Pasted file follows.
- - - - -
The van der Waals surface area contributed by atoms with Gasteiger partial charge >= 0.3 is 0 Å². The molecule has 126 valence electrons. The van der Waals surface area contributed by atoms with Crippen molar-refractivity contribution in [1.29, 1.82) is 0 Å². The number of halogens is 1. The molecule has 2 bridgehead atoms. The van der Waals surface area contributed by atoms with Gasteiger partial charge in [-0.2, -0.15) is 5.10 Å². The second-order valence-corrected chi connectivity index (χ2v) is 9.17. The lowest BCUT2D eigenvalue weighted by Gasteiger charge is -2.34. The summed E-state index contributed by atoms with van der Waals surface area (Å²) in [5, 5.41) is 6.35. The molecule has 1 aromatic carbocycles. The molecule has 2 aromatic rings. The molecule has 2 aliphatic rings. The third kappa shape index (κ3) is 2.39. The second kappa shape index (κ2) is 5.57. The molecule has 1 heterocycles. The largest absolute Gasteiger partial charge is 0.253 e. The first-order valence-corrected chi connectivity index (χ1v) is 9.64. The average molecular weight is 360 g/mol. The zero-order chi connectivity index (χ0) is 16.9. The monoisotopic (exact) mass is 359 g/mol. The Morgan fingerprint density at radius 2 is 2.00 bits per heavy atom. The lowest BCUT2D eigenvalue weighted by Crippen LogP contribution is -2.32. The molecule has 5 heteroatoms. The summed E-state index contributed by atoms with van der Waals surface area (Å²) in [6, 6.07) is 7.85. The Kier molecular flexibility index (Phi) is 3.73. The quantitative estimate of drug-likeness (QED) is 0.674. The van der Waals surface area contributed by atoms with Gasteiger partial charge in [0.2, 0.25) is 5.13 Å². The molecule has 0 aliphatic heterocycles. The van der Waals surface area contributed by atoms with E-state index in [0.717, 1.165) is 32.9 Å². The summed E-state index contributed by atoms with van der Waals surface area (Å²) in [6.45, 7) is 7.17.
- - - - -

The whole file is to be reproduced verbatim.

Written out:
The van der Waals surface area contributed by atoms with Gasteiger partial charge >= 0.3 is 0 Å². The molecule has 126 valence electrons. The van der Waals surface area contributed by atoms with Crippen molar-refractivity contribution in [1.29, 1.82) is 0 Å². The number of halogens is 1. The molecule has 2 bridgehead atoms. The van der Waals surface area contributed by atoms with Gasteiger partial charge in [-0.2, -0.15) is 5.10 Å². The second-order valence-corrected chi connectivity index (χ2v) is 9.17. The lowest BCUT2D eigenvalue weighted by Gasteiger charge is -2.34. The summed E-state index contributed by atoms with van der Waals surface area (Å²) in [5, 5.41) is 6.35. The molecule has 1 aromatic carbocycles. The molecule has 2 aromatic rings. The molecule has 2 aliphatic rings. The third kappa shape index (κ3) is 2.39. The second kappa shape index (κ2) is 5.57. The molecule has 1 heterocycles. The largest absolute Gasteiger partial charge is 0.253 e. The first-order valence-corrected chi connectivity index (χ1v) is 9.64. The average molecular weight is 360 g/mol. The zero-order chi connectivity index (χ0) is 16.9. The monoisotopic (exact) mass is 359 g/mol. The Morgan fingerprint density at radius 2 is 2.00 bits per heavy atom. The lowest BCUT2D eigenvalue weighted by Crippen LogP contribution is -2.32. The molecule has 5 heteroatoms. The summed E-state index contributed by atoms with van der Waals surface area (Å²) in [6, 6.07) is 7.85. The Kier molecular flexibility index (Phi) is 3.73. The quantitative estimate of drug-likeness (QED) is 0.674. The van der Waals surface area contributed by atoms with Gasteiger partial charge in [0.2, 0.25) is 5.13 Å². The molecule has 0 aliphatic heterocycles. The van der Waals surface area contributed by atoms with E-state index in [0.717, 1.165) is 32.9 Å². The summed E-state index contributed by atoms with van der Waals surface area (Å²) in [6.45, 7) is 7.17.